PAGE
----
Missoula County amended a 22-year-old ordinance regulating the carrying of firearms in schools, county-owned buildings and areas of public assembly on Thursday, saying the old ordinance was outdated and no longer gelled with state law.

Matt Jennings, a deputy county attorney, said the revision was intended to clear up outdated information and avoid duplication with what's already covered by state law.

“This is a housekeeping measure,” he said. “It's an update to an ordinance that's been on the books since 1995. There are a variety of state laws that put some restrictions where firearms are allowed and where they're not.”

State law prohibits the carrying of firearms in public schools, and concealed weapons in areas of government offices. It also allows cities and counties to pass minor restrictions on where firearms are permitted.

Missoula County adopted its own rules in 1995 under that latter provision, though a review of the ordinance found problems with consistency, given state law has evolved over the past 22 years.

“We were contacted in 2016 by the Missoula County Elections Office asking about the status of carrying firearms in polling places,” Jennings said. “We did a little research at the County Attorney’s Office and contacted the Secretary of State.”

The question of firearms in polling places arose after demonstrations involving firearms at polling places elsewhere in the country. The elections office sought direction on how it could respond if a similar event took place locally.

“A lot of the polling stations are located in schools, and there's already prohibitions on carrying firearms in schools,” Jennings said. “But several of our polling stations are not in schools, including the fairgrounds.”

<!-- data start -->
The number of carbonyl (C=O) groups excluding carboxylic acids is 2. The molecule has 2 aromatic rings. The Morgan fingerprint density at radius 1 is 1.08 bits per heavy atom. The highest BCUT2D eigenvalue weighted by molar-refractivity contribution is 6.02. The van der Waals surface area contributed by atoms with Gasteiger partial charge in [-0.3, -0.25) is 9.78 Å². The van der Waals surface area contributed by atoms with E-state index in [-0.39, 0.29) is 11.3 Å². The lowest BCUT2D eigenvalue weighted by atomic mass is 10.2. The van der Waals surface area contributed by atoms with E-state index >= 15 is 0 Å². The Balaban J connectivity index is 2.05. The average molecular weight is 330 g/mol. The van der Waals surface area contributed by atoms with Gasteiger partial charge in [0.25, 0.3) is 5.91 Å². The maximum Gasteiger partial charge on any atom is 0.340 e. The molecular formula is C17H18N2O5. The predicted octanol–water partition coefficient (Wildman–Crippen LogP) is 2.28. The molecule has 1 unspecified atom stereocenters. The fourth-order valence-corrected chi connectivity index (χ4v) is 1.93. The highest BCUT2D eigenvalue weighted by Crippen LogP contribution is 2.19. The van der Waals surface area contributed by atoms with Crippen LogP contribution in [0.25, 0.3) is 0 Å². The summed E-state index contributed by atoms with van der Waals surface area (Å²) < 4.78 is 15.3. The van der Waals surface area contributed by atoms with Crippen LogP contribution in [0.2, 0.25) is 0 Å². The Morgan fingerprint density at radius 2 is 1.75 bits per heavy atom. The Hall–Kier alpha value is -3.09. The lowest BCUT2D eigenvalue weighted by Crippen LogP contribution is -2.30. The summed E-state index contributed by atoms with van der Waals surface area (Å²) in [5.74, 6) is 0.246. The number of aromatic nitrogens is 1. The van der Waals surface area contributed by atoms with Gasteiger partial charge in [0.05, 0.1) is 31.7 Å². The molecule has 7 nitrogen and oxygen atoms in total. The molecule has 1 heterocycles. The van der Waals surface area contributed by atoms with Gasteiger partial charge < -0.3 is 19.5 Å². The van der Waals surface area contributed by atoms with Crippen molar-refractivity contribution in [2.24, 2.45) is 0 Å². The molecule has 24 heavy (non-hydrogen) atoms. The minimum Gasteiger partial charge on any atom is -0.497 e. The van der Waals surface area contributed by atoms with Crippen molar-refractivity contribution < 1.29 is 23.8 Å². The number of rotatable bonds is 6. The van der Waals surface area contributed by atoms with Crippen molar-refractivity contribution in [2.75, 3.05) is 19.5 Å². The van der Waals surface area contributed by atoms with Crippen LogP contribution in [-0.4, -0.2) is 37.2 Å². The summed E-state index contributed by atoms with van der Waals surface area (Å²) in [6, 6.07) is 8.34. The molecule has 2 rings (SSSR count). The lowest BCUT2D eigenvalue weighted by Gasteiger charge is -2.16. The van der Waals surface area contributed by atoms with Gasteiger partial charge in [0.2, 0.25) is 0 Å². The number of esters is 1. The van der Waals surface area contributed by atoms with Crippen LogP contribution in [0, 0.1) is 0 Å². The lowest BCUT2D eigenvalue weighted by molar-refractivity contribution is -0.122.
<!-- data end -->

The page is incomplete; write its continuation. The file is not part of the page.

To address the issue, the new county ordinance added the definition of public assembly, which includes any polling station on the day of an election or while early voting is in progress. That includes the fairgrounds, churches and fire halls.

“That's meant to address the situation where firearms are being brought into a polling place,” Jennings said. “Already, electioneering isn't allowed. It's not a public forum where people are supposed to be engaging in vigorous debate. It's supposed to be quiet and reserved for a single, isolated purpose.”

Jennings said the Missoula Public Library raised similar questions after a patron entered the facility recently with an open carry firearm. The library asked the County Attorney’s Office for clarity on the issue, as did the Missoula County Fairgrounds.

Firearms are still permitted at the fairgrounds outside of events covered by the new ordinance.

“This makes sure there's an umbrella ordinance to account for some of those circumstances so if law enforcement needs to respond, or if county employees need to assess if firearms are allowed in a space or not, it's much more clear than our existing ordinance,” Jennings said.

Earlier this month, the city of Missoula also amended its ordinance to make it clear that firearms are prohibited in all polling places and in developed city parks.

The city ordinance also prohibits firearms – concealed or unconcealed – in Missoula City Council chambers and other buildings where the council might meet, along with public museums, public schools and the Missoula Public Library.

Those prohibitions had been in place for years but were never codified.

County commissioners adopted their amended ordinance on a 3-0 vote. No one offered public testimony at Thursday's hearing – the second one held on the issue.

“We're not infringing on anyone's rights,” said Commissioner Jean Curtiss. “We're just making sure we're clear on this.”